- An overwhelming majority of adults said they would be interested in the comprehensive program of care at home that hospice programs provide. Yet most Americans know little or nothing about their eligibility for or availability of hospice.
- When asked to name their greatest fear associated with death, respondents most cited "being a burden to family and friends," followed by "pain" and "lack of control." Addressing the full range of physical and psychological needs of the patient and his or her family in an interdisciplinary way is what makes hospice care so special.
- 90% of adults believe it is the family's responsibility to care for the dying. Hospice provides families with the support needed to keep their loved one at home, and can take over fully to give the caretaker short "respite" periods.
- Most adults believe it would take a year or more to adjust to the death of a loved one. However, only 10% of adults have ever participated in a bereavement program or grief counseling following the death of a loved one.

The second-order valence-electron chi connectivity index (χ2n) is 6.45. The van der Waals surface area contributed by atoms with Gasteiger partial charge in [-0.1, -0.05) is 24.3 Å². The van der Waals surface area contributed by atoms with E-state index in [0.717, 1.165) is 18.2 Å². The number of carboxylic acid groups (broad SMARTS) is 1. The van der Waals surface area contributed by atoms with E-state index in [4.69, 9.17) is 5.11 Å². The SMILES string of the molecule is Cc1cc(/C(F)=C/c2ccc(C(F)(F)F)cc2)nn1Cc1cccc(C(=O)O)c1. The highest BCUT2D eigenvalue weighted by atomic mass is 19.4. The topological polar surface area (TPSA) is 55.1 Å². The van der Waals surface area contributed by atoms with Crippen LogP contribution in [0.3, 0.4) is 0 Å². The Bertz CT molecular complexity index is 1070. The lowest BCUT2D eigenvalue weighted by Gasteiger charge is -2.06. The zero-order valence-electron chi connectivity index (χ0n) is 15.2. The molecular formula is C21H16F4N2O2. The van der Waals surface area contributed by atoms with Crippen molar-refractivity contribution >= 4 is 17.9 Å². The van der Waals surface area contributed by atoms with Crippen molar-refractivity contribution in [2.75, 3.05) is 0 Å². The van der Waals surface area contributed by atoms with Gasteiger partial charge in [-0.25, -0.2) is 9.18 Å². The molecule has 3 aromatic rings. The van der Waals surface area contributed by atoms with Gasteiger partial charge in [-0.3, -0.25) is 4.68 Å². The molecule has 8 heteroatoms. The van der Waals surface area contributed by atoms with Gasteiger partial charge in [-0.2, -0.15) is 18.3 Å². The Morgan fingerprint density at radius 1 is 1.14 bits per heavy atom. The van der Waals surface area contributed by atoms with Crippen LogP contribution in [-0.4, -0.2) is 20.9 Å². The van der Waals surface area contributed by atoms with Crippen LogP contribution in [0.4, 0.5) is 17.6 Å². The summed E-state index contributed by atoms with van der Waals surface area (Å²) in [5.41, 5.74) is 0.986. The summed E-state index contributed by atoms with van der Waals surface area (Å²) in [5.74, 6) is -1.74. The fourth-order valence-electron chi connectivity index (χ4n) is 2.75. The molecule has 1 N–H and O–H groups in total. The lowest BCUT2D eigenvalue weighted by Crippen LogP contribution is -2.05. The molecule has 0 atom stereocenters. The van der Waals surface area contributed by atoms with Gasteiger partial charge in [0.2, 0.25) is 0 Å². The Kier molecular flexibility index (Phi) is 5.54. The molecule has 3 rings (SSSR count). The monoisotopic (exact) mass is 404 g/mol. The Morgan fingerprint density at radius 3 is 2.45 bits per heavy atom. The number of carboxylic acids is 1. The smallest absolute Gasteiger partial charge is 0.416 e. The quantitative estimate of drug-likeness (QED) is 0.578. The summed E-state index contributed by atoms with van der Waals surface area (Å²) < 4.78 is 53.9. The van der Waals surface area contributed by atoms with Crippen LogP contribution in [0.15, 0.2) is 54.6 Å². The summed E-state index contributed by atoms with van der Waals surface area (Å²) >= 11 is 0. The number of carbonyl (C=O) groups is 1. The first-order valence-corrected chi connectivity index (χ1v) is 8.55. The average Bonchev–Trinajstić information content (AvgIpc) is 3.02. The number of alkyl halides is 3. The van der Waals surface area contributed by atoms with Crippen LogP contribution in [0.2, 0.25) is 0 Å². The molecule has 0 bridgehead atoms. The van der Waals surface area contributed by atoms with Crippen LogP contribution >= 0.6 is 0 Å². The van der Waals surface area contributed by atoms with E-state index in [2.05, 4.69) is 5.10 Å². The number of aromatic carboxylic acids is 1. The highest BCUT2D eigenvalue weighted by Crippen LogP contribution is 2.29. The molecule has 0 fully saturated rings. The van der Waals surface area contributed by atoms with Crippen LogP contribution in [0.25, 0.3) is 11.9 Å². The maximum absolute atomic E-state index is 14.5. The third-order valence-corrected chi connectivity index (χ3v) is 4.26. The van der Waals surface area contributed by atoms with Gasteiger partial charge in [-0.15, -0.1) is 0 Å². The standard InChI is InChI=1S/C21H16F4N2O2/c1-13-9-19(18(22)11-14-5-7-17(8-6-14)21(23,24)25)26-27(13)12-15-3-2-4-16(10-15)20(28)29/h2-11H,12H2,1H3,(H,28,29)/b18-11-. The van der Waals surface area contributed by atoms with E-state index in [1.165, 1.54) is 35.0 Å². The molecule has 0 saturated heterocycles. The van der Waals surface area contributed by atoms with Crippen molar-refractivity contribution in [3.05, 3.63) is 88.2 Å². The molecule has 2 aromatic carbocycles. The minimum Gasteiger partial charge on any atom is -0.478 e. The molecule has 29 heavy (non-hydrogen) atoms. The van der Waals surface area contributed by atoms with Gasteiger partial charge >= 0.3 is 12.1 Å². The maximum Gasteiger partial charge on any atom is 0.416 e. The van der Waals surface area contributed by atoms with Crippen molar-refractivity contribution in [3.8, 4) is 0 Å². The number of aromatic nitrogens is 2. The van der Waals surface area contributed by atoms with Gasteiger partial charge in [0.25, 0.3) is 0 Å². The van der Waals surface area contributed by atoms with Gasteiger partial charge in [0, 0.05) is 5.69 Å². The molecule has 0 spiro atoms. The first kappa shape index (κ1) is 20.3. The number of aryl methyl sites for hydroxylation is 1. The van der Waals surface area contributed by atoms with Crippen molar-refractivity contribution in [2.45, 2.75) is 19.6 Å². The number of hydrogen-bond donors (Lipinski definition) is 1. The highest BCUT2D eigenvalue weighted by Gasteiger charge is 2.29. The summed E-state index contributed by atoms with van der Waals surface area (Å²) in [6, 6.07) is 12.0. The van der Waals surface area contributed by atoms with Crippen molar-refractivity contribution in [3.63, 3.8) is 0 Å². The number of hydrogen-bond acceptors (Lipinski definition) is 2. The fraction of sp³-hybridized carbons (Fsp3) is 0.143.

- Hospice programs offer 13 months of grief counseling for the surviving family and friends.
The Medicare Hospice Benefit
The Medicare Hospice Benefit, initiated in 1983, is covered under Medicare Part A (hospital insurance). Medicare beneficiaries who choose hospice care receive a full scope of non-curative medical and support services for their terminal illness. Hospice care also supports the family and loved ones of the patient through a variety of services, enhancing the value of the Medicare Hospice Benefit.
The Medicare Hospice Benefit Provides for:
- Physician services
- Nursing Care
- Medical appliances and supplies
- Drugs for symptom management and pain relief
- Hospice aide services
- Social work service
- Spiritual care
- Volunteer participation
- Bereavement services
- Therapy services
Medicare has three key eligibility criteria:
- The patient's doctor and the hospice medical director use their best clinical judgment to certify that the patient is terminally ill with a life expectancy of six months or less, if the disease runs its normal course.
- The patient chooses to receive hospice care rather than curative treatments for his or her illness.
- The patient enrolls in a Medicare-approved hospice program.